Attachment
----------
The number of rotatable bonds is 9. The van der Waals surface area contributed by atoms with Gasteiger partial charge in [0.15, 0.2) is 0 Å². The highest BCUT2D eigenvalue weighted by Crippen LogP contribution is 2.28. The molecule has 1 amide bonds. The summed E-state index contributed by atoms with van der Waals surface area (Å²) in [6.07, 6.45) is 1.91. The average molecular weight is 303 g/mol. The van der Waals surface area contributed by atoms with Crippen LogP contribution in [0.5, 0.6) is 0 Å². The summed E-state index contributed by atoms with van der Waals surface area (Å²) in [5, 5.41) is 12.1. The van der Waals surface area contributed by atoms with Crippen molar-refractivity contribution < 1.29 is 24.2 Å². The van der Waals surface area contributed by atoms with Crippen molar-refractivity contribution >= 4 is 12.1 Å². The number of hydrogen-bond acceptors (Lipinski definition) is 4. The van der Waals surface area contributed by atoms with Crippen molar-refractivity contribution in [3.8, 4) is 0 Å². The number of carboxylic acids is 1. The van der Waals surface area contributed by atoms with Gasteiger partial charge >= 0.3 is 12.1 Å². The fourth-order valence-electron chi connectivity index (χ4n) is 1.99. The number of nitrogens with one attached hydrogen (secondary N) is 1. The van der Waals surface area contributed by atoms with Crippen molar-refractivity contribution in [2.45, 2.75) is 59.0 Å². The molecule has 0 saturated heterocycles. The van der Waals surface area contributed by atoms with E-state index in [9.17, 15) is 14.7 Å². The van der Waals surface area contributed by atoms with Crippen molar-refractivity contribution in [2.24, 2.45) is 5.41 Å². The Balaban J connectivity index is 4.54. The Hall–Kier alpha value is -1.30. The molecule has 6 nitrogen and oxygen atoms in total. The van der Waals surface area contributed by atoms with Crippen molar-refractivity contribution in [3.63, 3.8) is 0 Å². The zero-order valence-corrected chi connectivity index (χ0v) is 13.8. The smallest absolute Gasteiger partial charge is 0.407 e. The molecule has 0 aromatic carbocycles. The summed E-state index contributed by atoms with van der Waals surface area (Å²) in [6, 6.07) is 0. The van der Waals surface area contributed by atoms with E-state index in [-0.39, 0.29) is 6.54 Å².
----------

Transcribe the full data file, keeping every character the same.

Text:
The number of rotatable bonds is 9. The van der Waals surface area contributed by atoms with Gasteiger partial charge in [0.15, 0.2) is 0 Å². The highest BCUT2D eigenvalue weighted by Crippen LogP contribution is 2.28. The molecule has 1 amide bonds. The summed E-state index contributed by atoms with van der Waals surface area (Å²) in [6.07, 6.45) is 1.91. The average molecular weight is 303 g/mol. The van der Waals surface area contributed by atoms with Crippen LogP contribution in [0.5, 0.6) is 0 Å². The summed E-state index contributed by atoms with van der Waals surface area (Å²) in [5, 5.41) is 12.1. The van der Waals surface area contributed by atoms with Crippen molar-refractivity contribution < 1.29 is 24.2 Å². The van der Waals surface area contributed by atoms with Crippen molar-refractivity contribution >= 4 is 12.1 Å². The number of hydrogen-bond acceptors (Lipinski definition) is 4. The van der Waals surface area contributed by atoms with Crippen molar-refractivity contribution in [3.8, 4) is 0 Å². The number of carboxylic acids is 1. The van der Waals surface area contributed by atoms with Gasteiger partial charge >= 0.3 is 12.1 Å². The fourth-order valence-electron chi connectivity index (χ4n) is 1.99. The number of nitrogens with one attached hydrogen (secondary N) is 1. The van der Waals surface area contributed by atoms with Crippen molar-refractivity contribution in [2.45, 2.75) is 59.0 Å². The molecule has 0 saturated heterocycles. The van der Waals surface area contributed by atoms with E-state index in [9.17, 15) is 14.7 Å². The van der Waals surface area contributed by atoms with Crippen molar-refractivity contribution in [2.24, 2.45) is 5.41 Å². The Balaban J connectivity index is 4.54. The Hall–Kier alpha value is -1.30. The molecule has 6 nitrogen and oxygen atoms in total. The van der Waals surface area contributed by atoms with Crippen molar-refractivity contribution in [3.63, 3.8) is 0 Å². The zero-order valence-corrected chi connectivity index (χ0v) is 13.8. The smallest absolute Gasteiger partial charge is 0.407 e. The molecule has 0 aromatic carbocycles. The summed E-state index contributed by atoms with van der Waals surface area (Å²) in [6, 6.07) is 0. The van der Waals surface area contributed by atoms with E-state index in [-0.39, 0.29) is 6.54 Å².